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Palin E-mail Hacker Indicted on Federal Charges by Tennessee Grand Jury
By Andrew Ungberg –- Edited by Jon Choate

United States v. Kernell
E.D. Tenn., October 7, 2008, No. 3:08-CR-142
Indictment

On October 7, 2008 a Tennessee grand jury charged David C. Kernell with violating 18 U.S.C. § 2701 (part of the Stored Communications Act) and 18 U.S.C § 1030(a)(2) (a subsection of the Computer Fraud and Abuse Act) for allegedly accessing the Yahoo e-mail account of Alaska Governor Sarah Palin, the Republican vice-presidential nominee, without authorization. Images and information from Gov. Palin’s e-mail account first hit the Internet on September 17th, and began making headlines shortly thereafter. Several websites, including Wikileaks.org and popular blog network Gawker.com, posted screen shots and content from the hacked e-mail account.

Professor Orin S. Kerr, of the George Washington University Law School and the Volokh Conspiracy blog, sees a potential problem with the indictment. He notes that in order to charge the case as a felony, the government must claim Kernell accessed the account “to further criminal or tortuous activity.” According to Kerr, however,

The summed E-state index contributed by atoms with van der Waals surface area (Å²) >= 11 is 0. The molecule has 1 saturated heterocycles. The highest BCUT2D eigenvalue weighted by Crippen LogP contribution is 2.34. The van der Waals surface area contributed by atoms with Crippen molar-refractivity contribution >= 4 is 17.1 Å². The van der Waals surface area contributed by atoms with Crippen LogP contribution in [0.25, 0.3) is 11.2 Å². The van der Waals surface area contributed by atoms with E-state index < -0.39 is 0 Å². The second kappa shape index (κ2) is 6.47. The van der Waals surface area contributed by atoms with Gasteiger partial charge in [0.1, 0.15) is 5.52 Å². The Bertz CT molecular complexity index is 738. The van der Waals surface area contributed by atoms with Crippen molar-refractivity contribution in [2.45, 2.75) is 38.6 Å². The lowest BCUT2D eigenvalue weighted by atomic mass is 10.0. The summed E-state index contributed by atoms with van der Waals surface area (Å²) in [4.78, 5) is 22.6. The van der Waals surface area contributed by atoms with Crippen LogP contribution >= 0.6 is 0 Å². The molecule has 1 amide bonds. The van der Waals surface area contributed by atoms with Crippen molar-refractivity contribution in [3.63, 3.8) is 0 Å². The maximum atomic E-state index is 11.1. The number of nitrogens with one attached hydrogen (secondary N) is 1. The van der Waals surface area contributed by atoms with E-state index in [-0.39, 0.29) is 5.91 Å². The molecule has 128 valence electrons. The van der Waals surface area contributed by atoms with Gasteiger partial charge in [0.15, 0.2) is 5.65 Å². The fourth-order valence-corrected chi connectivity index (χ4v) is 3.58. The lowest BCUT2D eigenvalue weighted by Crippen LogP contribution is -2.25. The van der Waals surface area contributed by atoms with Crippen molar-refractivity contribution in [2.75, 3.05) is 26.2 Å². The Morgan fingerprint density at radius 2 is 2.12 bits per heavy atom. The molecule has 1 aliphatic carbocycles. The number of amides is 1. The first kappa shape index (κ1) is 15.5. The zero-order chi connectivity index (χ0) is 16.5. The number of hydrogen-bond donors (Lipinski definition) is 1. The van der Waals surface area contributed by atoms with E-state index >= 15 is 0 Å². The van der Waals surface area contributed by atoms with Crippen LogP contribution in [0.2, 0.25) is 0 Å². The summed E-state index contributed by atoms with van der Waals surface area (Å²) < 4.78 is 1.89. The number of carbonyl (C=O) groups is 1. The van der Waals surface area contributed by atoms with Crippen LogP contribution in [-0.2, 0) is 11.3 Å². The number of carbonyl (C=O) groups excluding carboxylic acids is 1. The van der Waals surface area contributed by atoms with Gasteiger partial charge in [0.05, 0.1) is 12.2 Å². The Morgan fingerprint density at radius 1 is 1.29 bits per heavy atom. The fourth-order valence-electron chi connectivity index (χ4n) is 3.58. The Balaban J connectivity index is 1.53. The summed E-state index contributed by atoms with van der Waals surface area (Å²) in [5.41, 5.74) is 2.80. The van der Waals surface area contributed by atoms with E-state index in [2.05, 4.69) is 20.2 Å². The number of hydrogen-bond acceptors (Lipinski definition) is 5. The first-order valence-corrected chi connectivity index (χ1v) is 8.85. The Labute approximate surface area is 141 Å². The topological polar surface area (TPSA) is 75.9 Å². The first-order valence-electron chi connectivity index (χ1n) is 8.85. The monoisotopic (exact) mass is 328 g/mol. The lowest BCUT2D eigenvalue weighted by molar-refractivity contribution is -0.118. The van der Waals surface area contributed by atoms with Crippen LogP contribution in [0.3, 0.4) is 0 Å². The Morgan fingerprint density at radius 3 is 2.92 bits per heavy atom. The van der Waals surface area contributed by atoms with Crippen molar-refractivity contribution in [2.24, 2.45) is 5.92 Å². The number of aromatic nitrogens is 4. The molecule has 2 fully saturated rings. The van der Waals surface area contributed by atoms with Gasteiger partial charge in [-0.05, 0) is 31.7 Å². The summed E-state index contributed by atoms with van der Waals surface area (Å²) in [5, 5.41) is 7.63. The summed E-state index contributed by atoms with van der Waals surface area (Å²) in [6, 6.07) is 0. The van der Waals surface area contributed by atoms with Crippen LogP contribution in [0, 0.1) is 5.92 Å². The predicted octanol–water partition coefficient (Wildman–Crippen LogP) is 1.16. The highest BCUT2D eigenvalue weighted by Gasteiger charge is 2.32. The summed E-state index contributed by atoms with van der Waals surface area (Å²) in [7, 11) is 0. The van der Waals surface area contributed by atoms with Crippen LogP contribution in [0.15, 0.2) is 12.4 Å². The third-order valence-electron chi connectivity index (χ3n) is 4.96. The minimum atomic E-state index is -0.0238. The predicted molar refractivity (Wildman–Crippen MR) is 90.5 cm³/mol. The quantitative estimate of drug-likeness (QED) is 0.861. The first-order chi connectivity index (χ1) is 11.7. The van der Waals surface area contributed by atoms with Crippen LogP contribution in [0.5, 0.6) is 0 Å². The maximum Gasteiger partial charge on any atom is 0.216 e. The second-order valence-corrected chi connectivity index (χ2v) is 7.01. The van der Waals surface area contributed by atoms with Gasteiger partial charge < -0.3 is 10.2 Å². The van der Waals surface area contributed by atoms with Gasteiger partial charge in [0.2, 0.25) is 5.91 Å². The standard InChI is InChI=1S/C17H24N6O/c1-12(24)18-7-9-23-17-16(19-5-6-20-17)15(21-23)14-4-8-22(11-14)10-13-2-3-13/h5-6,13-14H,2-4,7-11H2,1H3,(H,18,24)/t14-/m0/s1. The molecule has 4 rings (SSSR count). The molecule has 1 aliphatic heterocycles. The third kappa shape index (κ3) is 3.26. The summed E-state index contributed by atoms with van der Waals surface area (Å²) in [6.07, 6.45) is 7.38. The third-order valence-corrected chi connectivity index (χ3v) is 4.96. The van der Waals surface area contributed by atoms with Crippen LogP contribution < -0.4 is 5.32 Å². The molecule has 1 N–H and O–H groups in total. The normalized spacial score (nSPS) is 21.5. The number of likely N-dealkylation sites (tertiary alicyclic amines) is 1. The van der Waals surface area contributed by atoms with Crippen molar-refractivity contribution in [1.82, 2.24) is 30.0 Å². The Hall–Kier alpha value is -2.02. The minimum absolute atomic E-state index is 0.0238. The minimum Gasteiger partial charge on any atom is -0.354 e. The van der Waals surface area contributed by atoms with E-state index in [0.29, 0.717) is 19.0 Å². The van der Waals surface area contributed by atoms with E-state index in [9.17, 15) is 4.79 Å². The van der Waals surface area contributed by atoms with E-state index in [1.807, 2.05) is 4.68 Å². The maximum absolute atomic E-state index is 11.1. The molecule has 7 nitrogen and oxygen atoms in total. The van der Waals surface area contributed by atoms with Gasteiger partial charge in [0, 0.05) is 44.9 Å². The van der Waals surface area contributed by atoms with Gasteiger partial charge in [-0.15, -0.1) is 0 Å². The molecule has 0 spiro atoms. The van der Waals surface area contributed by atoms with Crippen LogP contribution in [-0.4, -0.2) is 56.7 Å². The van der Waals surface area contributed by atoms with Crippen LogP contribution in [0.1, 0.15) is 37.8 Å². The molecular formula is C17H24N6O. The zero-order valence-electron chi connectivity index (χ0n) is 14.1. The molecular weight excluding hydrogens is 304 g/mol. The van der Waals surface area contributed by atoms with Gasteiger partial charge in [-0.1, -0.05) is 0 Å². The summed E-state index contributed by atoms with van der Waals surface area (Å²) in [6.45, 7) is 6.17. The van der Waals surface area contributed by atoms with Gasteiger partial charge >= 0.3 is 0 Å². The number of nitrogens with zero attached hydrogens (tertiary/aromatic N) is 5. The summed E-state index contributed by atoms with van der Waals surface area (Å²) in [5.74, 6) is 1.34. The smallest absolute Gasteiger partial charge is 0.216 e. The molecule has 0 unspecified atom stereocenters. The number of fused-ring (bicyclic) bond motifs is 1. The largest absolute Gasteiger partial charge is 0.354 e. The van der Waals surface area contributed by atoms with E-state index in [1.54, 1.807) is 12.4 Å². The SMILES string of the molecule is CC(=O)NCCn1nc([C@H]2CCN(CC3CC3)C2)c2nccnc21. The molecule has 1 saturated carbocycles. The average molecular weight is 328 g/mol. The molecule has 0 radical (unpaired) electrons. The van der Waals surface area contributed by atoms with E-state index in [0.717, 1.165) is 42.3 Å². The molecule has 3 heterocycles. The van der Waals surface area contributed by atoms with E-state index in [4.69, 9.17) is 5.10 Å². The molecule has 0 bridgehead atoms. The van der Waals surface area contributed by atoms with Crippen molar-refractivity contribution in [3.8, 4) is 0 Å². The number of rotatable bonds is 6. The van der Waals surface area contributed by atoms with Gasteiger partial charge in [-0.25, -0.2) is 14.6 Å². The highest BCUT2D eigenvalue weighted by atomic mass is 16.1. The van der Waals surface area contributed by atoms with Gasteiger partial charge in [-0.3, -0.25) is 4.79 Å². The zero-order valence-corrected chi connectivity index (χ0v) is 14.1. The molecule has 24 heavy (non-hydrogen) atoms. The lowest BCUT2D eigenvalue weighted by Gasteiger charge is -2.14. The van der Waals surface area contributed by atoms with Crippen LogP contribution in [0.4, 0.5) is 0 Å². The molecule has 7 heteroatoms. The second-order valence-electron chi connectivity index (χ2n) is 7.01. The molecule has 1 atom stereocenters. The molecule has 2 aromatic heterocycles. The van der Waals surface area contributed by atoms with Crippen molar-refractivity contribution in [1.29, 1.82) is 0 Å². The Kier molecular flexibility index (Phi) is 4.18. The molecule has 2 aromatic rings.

[T]he indictment doesn’t exactly state what the crime or tort is that the intrusion was designed to further. It just states that the intrusion was “in furtherance of the commission of a criminal act in violation of the laws of the United States, including 18 U.S.C. Section 2701 and 18 U.S.C. Section 1030(a)(2) But Section 2701 and Section 1030 are the intrusion statutes themselves! It makes no sense to allow a felony enhancement for a crime committed in furtherance of the crime itself . . . .

Info/Law draws parallels between this case and the Lori Drew MySpace case.

Professor Paul Ohm, of Colorado Law, believes that the breach of Gov. Palin’s e-mail account will be a “watershed event” in Internet privacy law. He notes that historically, privacy protection legislation follows on the heels of “sensationalized” privacy breaches. Furthermore, he predicts a “fierce First Amendment debate” arising from both Gawker.com and Wikileaks’ involvement in disseminating the hacked e-mail content.

Kernell, the son of a Democratic Tennessee state legislator, plead not guilty on Thursday, October 9th, and was released without bond. If convicted, he faces up to five years in jail and $250,000 in fines. Trial is set to begin December 16th.

Posted On Oct - 12 - 2008 Comments Off

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